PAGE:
Khanum, however, believes that when it comes to understanding the Quran and Islamic law, even AIMPLB’s record has not been fair. She said, “They follow medieval interpretations. The board does not want to read the scriptures in a way that they make sense to the people in the current world. That is the biggest challenge. The Quran provides the best solutions to every human problem, but we are asking the wrong set of people to decode it to us.”

However, there have been rare cases where arbitration centres practising Islamic law were used by people of different communities to resolve their personal disputes.

Qazi Tabrez Alam, who was appointed in the Jaffrabad Darul Qaza in 2012, said that he dissolved the Nikah of a Hindu girl who was duped by a Muslim man into marrying her after converting to Islam. In another instance, Qazi Sajid, appointed at the Bhandara, Maharashtra Darul Qaza said that in the last two years he has helped two Hindu couples resolve marital disputes.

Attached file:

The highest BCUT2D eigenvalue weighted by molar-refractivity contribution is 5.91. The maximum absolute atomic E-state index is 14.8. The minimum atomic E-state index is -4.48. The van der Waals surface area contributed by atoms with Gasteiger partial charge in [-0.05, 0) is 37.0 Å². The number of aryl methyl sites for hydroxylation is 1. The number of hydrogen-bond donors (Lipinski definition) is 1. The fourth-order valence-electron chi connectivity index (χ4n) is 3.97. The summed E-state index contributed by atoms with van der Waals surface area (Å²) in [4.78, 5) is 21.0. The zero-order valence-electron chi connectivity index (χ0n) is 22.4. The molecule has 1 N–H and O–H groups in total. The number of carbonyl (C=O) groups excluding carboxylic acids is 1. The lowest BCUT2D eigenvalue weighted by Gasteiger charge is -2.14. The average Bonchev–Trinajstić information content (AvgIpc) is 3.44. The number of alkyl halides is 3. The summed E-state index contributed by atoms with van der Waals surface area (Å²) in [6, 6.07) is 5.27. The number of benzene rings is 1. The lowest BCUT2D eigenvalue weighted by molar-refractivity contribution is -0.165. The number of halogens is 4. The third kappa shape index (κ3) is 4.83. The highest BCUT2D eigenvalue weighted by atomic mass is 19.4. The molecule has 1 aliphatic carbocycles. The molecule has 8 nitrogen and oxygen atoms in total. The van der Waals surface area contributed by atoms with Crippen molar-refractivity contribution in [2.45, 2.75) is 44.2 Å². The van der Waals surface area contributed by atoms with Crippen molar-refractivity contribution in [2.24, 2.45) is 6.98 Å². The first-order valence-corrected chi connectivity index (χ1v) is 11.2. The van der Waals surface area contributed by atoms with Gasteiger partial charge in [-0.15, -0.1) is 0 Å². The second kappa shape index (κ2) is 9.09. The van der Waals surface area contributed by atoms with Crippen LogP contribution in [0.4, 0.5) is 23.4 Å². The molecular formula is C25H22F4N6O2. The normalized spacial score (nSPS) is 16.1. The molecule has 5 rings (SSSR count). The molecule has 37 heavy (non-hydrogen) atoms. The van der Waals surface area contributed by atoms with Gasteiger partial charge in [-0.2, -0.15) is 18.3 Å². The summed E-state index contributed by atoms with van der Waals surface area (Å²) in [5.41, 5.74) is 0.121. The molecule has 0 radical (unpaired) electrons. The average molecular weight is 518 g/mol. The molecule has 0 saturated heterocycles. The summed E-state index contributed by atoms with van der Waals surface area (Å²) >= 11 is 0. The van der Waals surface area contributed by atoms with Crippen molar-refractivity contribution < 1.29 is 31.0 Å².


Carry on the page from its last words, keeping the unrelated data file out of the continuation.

Abdul Jabbar Sidiqui, general secretary, Association for Protection of Civil Rights (APCR), said, “Here in Hyderabad, Telangana, we run an NGO which is called APCR and works for human rights and legal literacy while helping people from financially weaker backgrounds fight cases. We also have a ‘Family Dispute Centre’ where 90% of the cases are of Muslims. These are solved in the light of the Islamic law. We are a registered organisation. We have lawyers who are well educated in Islamic law and hence they are able to help the community. The decisions given are notified by a magistrate and a violation is considered contempt of court. If any of the appellants feel that they have been wronged, they make an appeal in the High Court. This way, we are able to practice the Islamic law within the ambit of our democratic judicial system.”